Where did the name “Stephen’s Table” come from?
The name comes from Acts 6:1-7 in the Bible where Stephen was chosen among the first deacons of the early Christian community to “wait on tables” while the Twelve attended to “prayer and ministry of the word.” In the same way, our volunteers have been called into service on behalf of the broader Chattanooga community — so that the needs of those who have been marginalized are not forgotten.
What is the purpose?
The purpose is to preserve the social bonds between prisoners and their hometown — which is known to improve the transition from prison to society.
Who do you serve?
Anyone from Hamilton County who is currently serving time in a state or federal prison. We send them all postcards as soon as we are informed of their sentence and invite them to participate in Stephen’s Table. To be eligible they must be:
- Incarcerated in a state or federal prison on a felony conviction
- From Hamilton County and planning to return to Hamilton County if released
- At least 24 months before he or she is released
- And willing to actively participate in Stephen’s Table
Why do you need volunteers?
For two reason: (1) Because they are uninfluenced by a paycheck, community volunteers are often viewed by prisoners as more legitimate representatives of their hometown than an organization’s paid personnel, and (2) given the number of people from Hamilton County who are presently incarcerated (c. 1,000), it would be impracticable for a few hired hands to develop individual relationships with them all.
What do you need me to do?
Mostly write letters.
How many people will I be expected to write?
No more than two — unless you have the time and really want to. We would rather you spend more time on fewer people than less time on more.
The research we are following demonstrates that one visit a month during the last 12 months in prison improves the rate people stay out of prison by 30% — and that two letters have the same effect as one visit. Therefore, the goal is get two pieces of mail to each person you are writing every month.
For how long?
Twelve months. However, you can volunteer as long as you want. We’ll invite you to renew your commitment every year in order to manage expectation.
Can I visit the person I’m writing?
Not as a Stephen’s Table volunteer. If you would like to visit the person you’re writing, you must complete an additional training and certification program for visitation.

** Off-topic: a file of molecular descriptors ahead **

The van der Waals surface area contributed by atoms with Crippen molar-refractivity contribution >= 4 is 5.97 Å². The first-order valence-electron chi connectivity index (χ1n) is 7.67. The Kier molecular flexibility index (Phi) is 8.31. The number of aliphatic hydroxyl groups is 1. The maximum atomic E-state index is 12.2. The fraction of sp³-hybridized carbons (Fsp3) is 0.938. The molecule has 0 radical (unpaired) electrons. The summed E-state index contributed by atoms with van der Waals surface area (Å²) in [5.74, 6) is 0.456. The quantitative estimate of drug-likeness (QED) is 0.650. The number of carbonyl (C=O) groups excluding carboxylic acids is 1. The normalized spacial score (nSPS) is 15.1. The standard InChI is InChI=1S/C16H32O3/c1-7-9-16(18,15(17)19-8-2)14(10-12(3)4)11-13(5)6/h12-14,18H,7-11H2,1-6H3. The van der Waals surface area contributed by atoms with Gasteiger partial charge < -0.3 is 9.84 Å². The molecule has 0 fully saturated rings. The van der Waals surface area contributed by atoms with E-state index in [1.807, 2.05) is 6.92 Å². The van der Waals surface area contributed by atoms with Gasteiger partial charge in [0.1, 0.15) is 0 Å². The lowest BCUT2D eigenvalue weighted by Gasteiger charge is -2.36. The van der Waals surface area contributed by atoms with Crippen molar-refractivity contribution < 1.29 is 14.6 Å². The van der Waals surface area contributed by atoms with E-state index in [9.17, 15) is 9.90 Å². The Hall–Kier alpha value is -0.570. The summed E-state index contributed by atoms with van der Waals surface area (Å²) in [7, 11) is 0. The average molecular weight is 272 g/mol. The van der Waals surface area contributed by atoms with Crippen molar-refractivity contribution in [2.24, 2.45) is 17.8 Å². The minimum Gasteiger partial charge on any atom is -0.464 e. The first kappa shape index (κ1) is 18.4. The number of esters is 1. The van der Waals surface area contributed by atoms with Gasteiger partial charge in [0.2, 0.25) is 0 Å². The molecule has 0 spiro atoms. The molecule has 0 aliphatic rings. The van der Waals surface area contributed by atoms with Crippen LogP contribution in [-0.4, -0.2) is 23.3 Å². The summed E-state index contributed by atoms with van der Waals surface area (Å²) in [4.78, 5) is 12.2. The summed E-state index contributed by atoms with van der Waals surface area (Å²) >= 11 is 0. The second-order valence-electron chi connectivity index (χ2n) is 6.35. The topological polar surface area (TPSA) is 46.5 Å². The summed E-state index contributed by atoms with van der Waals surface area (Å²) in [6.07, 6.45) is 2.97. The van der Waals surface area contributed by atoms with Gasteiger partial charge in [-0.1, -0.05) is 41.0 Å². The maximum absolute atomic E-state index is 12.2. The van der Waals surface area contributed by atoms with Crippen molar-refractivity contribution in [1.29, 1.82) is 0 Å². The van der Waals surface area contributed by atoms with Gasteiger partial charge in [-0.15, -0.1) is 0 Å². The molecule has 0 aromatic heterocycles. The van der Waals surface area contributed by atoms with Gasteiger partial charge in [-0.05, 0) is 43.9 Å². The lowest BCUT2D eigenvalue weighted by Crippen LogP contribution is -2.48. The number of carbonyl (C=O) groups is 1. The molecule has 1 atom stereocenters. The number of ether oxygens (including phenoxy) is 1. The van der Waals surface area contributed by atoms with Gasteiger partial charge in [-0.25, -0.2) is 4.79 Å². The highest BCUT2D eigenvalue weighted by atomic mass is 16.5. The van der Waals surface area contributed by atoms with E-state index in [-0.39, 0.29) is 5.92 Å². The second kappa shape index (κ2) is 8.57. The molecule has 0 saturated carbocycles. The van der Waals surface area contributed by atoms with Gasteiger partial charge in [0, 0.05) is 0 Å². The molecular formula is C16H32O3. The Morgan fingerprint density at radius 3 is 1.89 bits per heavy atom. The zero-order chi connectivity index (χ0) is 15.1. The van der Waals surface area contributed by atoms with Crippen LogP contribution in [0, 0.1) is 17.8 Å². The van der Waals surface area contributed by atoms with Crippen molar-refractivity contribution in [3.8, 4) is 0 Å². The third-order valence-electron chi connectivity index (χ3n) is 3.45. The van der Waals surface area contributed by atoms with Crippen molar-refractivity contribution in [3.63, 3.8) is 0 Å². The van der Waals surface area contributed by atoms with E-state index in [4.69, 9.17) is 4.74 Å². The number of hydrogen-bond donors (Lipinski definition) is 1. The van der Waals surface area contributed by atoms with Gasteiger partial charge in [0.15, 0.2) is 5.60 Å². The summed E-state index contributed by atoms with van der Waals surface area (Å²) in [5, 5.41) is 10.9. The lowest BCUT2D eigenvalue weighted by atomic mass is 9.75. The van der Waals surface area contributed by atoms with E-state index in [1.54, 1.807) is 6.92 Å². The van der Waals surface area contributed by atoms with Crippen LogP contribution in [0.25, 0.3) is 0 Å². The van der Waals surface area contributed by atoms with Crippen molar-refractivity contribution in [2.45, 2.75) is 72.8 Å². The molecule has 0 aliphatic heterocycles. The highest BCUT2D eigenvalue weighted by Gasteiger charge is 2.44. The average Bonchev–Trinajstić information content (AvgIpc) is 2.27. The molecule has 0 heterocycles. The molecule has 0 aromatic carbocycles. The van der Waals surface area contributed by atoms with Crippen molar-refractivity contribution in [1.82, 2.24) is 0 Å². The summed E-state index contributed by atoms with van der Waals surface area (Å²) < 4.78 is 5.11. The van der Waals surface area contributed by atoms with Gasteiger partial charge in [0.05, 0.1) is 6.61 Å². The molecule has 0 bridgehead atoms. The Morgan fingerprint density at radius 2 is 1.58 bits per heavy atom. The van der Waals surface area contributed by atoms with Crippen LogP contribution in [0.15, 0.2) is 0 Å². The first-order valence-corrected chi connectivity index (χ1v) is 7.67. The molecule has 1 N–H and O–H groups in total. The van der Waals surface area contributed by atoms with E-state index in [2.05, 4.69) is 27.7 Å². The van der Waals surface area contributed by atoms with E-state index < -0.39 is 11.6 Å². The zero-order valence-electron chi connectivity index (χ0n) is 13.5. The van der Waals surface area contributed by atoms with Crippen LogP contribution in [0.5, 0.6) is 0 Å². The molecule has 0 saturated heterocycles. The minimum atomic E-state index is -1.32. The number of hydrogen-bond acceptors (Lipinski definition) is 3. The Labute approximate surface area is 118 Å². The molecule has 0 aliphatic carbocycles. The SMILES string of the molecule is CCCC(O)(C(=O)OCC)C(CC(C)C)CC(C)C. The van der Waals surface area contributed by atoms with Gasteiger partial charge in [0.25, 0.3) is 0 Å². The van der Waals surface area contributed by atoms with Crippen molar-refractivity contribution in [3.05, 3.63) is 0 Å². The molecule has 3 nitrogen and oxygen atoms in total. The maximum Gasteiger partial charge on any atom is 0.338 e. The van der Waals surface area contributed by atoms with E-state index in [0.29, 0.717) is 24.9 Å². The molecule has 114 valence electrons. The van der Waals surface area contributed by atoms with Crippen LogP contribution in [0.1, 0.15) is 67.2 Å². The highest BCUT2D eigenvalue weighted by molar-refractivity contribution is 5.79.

Does it cost anything?
Not necessarily. We discourage spending money on the person you’re writing — except to contribute to holiday programs sponsored by the institution, purchase magazine or newspaper subscriptions if possible, or donate to Chattanooga Endeavors to offset the costs of managing your letter exchange ($10 a moth per match). The main cost associated with volunteering for Stephen’s Table is your time. Whether you spend any money is up to you.
What are my responsibilities after they get out?
None. You’re responsibilities are transferred to Chattanooga Endeavors during the three months prior to their release. If you would like to reengage with them you must complete an additional training and certification program for mentors.
Will the person I’m writing know where I live?
No. All letters from prisoners are sent to a PO Box which Chattanooga Endeavors manages. We actually require this and prohibit volunteers from using any other address.
How about my name?
Just your first name. Volunteers write on behalf of Stephen’s Table and attempt to form a bond between the person they’re writing and the group not themselves.
What about personal information?
All they will know about you is what you tell them. We encourage minimal self-disclosure — only when it is pertinent to an exchange and never in a way that reveals personal identity.
Doesn’t this extra caution make it hard to build a relationship?
Not at all. Whereas self-disclosure can help build rapport, you will get further by being dependable, truthful, and non-judgmental.
Do you screen people before matching them with volunteers?
Yes. We screen for risk and match those with higher risk to an internal committee of seasoned volunteers with staff support.
Do you accept sex offenders?
Yes. However, they are matched with the same high risk committee.
What about murderers?
We do. In fact, many people with murder convictions are actually very low risk. This is because they tend to be older, have served much more time in prison, and have fewer prior convictions. Nevertheless, we encourage you to decline writing someone who you are uncomfortable with. As a Stephen’s Table volunteer, you have the right to discontinue writing anyone at any time for any reason.
How about someone with a life or death sentence?
Absolutely. We believe that we have a special calling to reach out to people who may never come home. If you would like to write someone with a life or death sentence, please let us know.
Can I email the person I’m writing?
Sort of. We send letters to you by email and you reply to the letters by email. However, the email comes to us. We print your letter and drop it in the mail to the institution with a postage-paid return envelop. This creates an additional layer of anonymity for you and makes the exchange extremely efficient — even when you’re out of town.
Can I try it out without making a year-long commitment?
Yes. You can attend a monthly letter writing group where you can write someone on our waiting list without being matched to him or her. Come just once — or every month. It’s up to you. And there is no commitment. You’ll learn about our mission, get a taste for how we do our work, and meet some people who share your concern for prisoners.
Where can I find out more?
How do I get started?
If you would like to get started, please complete our online volunteer registration.